Through the first two rounds of the NBA Playoffs, Orlando Magic forward Rashard Lewis was dialed in. In 37 minutes per game, he averaged 16.7 points and connected on 46.2% of his offerings from beyond the arc. Bobby Oster of Stats By Numbers named him "The Sharpshooter" of the midpoint of the playoffs, writing, "To this point, Lewis has exemplified everything you could want from a shooter this post season."
But Lewis' showing--can you even call it showing if someone hasn't arrived?--against the Boston Celtics in the Eastern Conference Finals makes his scorching start against both the Charlotte Bobcats and the Atlanta Hawks seem like part of the dim and distant past; at this point, I welcome you to insert your own punchline about the length of the NBA Playoffs.
In 84 minutes this series, Lewis has scored 11 points on 4-of-16 shooting, including 1-of-9 from three-point range. That's a rate of 4.7 points per 36 minutes, which is about on par with what Jason and Jarron Collins contribute. The Collins twins, you may recall, are defensive specialists at center who only draw an NBA paycheck because they know how to a) give a foul and b) flop.
To be fair to Lewis, he's contending with a case of the flu, and he's matched up against Kevin Garnett, who's just two years removed from winning the Defensive Player of the Year Award. It's not like he's a no-show against, say, the Phoenix Suns.
But regardless of the opponent, at this level of competition, with just 6 wins separating the Magic from their first NBA championship, and two losses dashing their hopes for another year, Orlando needs its top marksman to find the range. In a hurry. Coach Stan Van Gundy took responsibility for Lewis' ineffectivenes after Game 2 he would work on ways to get him involved. That's a solid idea.
Kelly Dwyer has written before about what Lewis means to the team, and I've linked to these stories before--and quoted this very paragraph before--so pardon my redundancy. But Dwyer's nailed this point, and it bears repeating:
Rashard Lewis is important because his position — a stretch power forward — is important. And unless Lewis looks for his own shot and then connects on his own shot at a high rate, the Magic are in trouble. Why? Because Lewis contributes absolutely nothing else of value. Nothing. So-so defense, league-worst rebounding at his position, no real playmaking. He has to hit shots or he has to sit, quickly, for Ryan Anderson.
(You may notice that neither Anderson nor Brandon Bass has played at all against Boston, with Van Gundy electing to play backup center Marcin Gortat at power forward against the Celtics' physical frontline.)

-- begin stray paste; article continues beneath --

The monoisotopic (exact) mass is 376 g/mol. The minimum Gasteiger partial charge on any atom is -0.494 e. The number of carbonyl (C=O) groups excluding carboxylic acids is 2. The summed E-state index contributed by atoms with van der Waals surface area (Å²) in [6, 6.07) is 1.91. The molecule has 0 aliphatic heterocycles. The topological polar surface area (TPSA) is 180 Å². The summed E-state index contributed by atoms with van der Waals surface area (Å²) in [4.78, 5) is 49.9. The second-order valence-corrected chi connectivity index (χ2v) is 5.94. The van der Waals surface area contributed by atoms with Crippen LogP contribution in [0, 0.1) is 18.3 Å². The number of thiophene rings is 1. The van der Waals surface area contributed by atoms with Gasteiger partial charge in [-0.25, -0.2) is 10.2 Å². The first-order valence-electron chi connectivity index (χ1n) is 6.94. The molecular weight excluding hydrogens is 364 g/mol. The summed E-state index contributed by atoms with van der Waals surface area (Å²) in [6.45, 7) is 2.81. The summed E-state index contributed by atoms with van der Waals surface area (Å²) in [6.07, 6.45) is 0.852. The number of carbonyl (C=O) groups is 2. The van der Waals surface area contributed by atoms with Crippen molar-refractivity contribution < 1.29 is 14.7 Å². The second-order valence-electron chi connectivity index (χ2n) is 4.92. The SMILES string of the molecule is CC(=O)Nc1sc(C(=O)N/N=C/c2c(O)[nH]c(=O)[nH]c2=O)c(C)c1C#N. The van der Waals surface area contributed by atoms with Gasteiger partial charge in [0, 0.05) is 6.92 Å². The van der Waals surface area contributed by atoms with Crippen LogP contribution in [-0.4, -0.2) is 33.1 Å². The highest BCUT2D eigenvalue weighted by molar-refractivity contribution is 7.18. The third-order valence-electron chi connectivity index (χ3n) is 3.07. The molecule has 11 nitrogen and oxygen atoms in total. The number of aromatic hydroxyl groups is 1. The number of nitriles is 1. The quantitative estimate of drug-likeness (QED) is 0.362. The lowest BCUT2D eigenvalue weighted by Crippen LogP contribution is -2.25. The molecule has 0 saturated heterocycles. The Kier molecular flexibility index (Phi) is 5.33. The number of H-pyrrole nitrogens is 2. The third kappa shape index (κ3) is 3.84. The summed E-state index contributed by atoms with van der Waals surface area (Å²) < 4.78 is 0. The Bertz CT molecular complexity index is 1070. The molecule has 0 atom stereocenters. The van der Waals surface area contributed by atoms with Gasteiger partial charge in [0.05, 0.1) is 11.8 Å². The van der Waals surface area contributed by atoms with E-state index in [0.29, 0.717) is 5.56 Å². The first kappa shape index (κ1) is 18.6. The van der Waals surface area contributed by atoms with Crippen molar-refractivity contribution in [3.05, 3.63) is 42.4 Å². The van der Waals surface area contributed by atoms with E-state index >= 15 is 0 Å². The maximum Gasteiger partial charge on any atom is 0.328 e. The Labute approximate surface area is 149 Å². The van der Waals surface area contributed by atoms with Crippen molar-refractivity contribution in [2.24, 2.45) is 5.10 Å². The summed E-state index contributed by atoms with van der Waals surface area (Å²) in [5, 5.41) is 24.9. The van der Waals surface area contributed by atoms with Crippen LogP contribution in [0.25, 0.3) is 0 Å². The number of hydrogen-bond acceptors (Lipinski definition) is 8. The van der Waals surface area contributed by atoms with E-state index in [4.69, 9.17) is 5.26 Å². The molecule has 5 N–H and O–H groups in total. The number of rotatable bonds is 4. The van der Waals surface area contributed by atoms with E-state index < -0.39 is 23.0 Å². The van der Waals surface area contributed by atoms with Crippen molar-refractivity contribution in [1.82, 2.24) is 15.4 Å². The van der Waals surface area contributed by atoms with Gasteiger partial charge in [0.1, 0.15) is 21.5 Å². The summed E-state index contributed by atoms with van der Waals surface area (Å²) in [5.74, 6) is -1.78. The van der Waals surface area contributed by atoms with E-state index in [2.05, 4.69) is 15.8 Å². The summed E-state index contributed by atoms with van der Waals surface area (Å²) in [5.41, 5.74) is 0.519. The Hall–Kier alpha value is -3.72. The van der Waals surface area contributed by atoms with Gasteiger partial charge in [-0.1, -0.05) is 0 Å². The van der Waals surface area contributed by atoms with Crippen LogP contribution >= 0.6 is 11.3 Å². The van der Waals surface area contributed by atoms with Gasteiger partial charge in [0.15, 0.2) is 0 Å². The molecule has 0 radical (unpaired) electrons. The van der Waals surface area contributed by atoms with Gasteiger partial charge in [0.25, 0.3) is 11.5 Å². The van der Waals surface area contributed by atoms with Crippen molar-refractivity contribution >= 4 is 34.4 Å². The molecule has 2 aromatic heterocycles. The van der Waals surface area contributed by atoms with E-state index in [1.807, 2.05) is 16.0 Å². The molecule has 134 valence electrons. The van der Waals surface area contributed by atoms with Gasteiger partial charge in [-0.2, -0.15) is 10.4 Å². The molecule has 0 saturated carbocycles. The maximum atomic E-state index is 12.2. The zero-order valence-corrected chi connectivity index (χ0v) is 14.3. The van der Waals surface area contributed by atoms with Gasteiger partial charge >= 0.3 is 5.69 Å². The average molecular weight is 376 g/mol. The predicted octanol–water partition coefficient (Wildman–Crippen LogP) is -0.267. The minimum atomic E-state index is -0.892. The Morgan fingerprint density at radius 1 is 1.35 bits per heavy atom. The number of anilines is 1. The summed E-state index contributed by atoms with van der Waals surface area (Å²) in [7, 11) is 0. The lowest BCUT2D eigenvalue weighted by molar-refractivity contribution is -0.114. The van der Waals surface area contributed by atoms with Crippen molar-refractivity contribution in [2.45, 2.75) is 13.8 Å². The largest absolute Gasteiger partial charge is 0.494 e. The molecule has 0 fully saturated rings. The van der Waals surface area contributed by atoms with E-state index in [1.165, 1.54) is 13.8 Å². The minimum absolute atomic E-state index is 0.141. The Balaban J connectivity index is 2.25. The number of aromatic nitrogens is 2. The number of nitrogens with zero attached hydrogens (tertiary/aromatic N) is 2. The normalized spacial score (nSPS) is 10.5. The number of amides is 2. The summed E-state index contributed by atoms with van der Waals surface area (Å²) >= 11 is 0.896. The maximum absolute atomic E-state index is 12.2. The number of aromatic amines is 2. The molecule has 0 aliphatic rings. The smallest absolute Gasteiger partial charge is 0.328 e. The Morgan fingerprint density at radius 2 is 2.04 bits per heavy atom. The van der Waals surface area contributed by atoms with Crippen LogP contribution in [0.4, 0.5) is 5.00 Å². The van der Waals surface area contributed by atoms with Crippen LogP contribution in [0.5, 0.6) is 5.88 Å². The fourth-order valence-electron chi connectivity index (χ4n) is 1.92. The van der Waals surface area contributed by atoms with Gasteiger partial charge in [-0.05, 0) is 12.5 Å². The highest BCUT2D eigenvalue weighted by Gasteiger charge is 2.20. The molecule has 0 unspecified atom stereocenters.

Again, to be fair to Lewis, he's done an OK job of hitting the boards in this series (11 in 84 minutes, which is about his per-minute average), he's made good entry passes to Dwight Howard from the top of the key. Anderson's not quite there yet as a passer. And he's played good defense on Garnett, who's scored 18 points on 30 shots through the first two games.
But Dwyer's point from several months ago still stands: if Lewis' shot isn't falling, he's not doing much for Orlando. Spacing the floor for Howard against the Celtics doesn't much matter because Boston isn't going to send a double-team at Howard anyway.
So how can Lewis get it going? There's no easy answer. He's struggled to finish in the paint, shooting just 1-of-3 on layups in this series. The conventional wisdom going in was that he'd be able to use his quickness advantage on Garnett to get by him for easy buckets. But with the likes of Kendrick Perkins, Rasheed Wallace, and Glen Davis waiting to body Lewis up in the paint, that hasn't happened. Lewis tends to avoid contact on his drives, which only compounds the problem, as he's yet to shoot a free throw in this series.
So he can't hit a layup, get to the line, or make a jumper. And he's not breaking down the Celtics' defense off the dribble, because that's not his role. In the past, Van Gundy has called for Lewis to post up, usually on the left block, if he wants to jump-start his star forward's offensive game. We see that most often in third quarters, if Lewis has had a rough or invisible first half, and not at the start of games, but we could see it in Game 3 on Saturday. When he gets that fadeaway from the left block going--the one where he posts up, spins over his right shoulder, and lofts the ball into the basket with a smooth stroke--he's hard to guard. In case you're curious, data from Synergy Sports Technology show Lewis has shot 11-of-24 on that particular type of play this season.
Ultimately, it doesn't matter how Lewis gets his points; it's that he scores. Period. Over the last three seasons, and counting the playoffs, Orlando's record is 69-23 (.750) when Lewis scores at least 20 points. Specifically against Boston, the Magic are 5-3 (.625) when Lewis scores at least 20. Now, 20 points may seem like an arbitrary cutoff, but it nonetheless illustrates the positive impact Lewis has for Orlando when he manages to put the ball in the basket.